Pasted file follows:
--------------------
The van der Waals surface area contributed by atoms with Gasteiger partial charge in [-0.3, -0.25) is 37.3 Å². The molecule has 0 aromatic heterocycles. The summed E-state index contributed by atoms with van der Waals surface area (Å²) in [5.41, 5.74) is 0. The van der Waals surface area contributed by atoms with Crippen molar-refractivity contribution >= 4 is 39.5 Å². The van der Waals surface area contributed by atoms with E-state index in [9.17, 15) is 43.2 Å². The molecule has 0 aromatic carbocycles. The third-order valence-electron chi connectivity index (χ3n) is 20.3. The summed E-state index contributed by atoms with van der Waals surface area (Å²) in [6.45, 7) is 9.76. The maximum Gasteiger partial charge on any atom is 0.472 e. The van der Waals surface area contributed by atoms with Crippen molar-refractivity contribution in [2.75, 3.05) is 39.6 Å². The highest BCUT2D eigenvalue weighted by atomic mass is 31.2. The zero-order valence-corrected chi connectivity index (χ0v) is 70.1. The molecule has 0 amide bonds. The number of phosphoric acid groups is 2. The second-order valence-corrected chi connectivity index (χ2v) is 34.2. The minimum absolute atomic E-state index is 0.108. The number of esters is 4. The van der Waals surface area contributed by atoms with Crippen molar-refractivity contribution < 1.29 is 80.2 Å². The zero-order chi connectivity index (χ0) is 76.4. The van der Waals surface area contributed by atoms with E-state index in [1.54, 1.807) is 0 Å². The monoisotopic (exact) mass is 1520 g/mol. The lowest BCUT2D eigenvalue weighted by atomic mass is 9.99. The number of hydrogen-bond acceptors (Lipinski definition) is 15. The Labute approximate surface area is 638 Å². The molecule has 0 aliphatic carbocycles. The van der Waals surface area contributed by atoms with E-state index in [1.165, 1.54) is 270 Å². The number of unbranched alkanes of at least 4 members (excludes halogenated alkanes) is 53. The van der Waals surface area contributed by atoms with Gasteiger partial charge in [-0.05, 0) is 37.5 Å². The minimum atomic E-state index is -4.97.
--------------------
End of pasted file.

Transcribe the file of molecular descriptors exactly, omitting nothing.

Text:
The van der Waals surface area contributed by atoms with Gasteiger partial charge in [-0.3, -0.25) is 37.3 Å². The molecule has 0 aromatic heterocycles. The summed E-state index contributed by atoms with van der Waals surface area (Å²) in [5.41, 5.74) is 0. The van der Waals surface area contributed by atoms with Crippen molar-refractivity contribution >= 4 is 39.5 Å². The van der Waals surface area contributed by atoms with E-state index in [9.17, 15) is 43.2 Å². The molecule has 0 aromatic carbocycles. The third-order valence-electron chi connectivity index (χ3n) is 20.3. The summed E-state index contributed by atoms with van der Waals surface area (Å²) in [6.45, 7) is 9.76. The maximum Gasteiger partial charge on any atom is 0.472 e. The van der Waals surface area contributed by atoms with Crippen molar-refractivity contribution in [2.75, 3.05) is 39.6 Å². The highest BCUT2D eigenvalue weighted by atomic mass is 31.2. The zero-order valence-corrected chi connectivity index (χ0v) is 70.1. The molecule has 0 amide bonds. The number of phosphoric acid groups is 2. The second-order valence-corrected chi connectivity index (χ2v) is 34.2. The minimum absolute atomic E-state index is 0.108. The number of esters is 4. The van der Waals surface area contributed by atoms with Crippen molar-refractivity contribution < 1.29 is 80.2 Å². The zero-order chi connectivity index (χ0) is 76.4. The van der Waals surface area contributed by atoms with E-state index in [1.54, 1.807) is 0 Å². The monoisotopic (exact) mass is 1520 g/mol. The lowest BCUT2D eigenvalue weighted by atomic mass is 9.99. The number of hydrogen-bond acceptors (Lipinski definition) is 15. The Labute approximate surface area is 638 Å². The molecule has 0 aliphatic carbocycles. The van der Waals surface area contributed by atoms with E-state index in [1.165, 1.54) is 270 Å². The number of unbranched alkanes of at least 4 members (excludes halogenated alkanes) is 53. The van der Waals surface area contributed by atoms with Gasteiger partial charge in [-0.05, 0) is 37.5 Å². The minimum atomic E-state index is -4.97.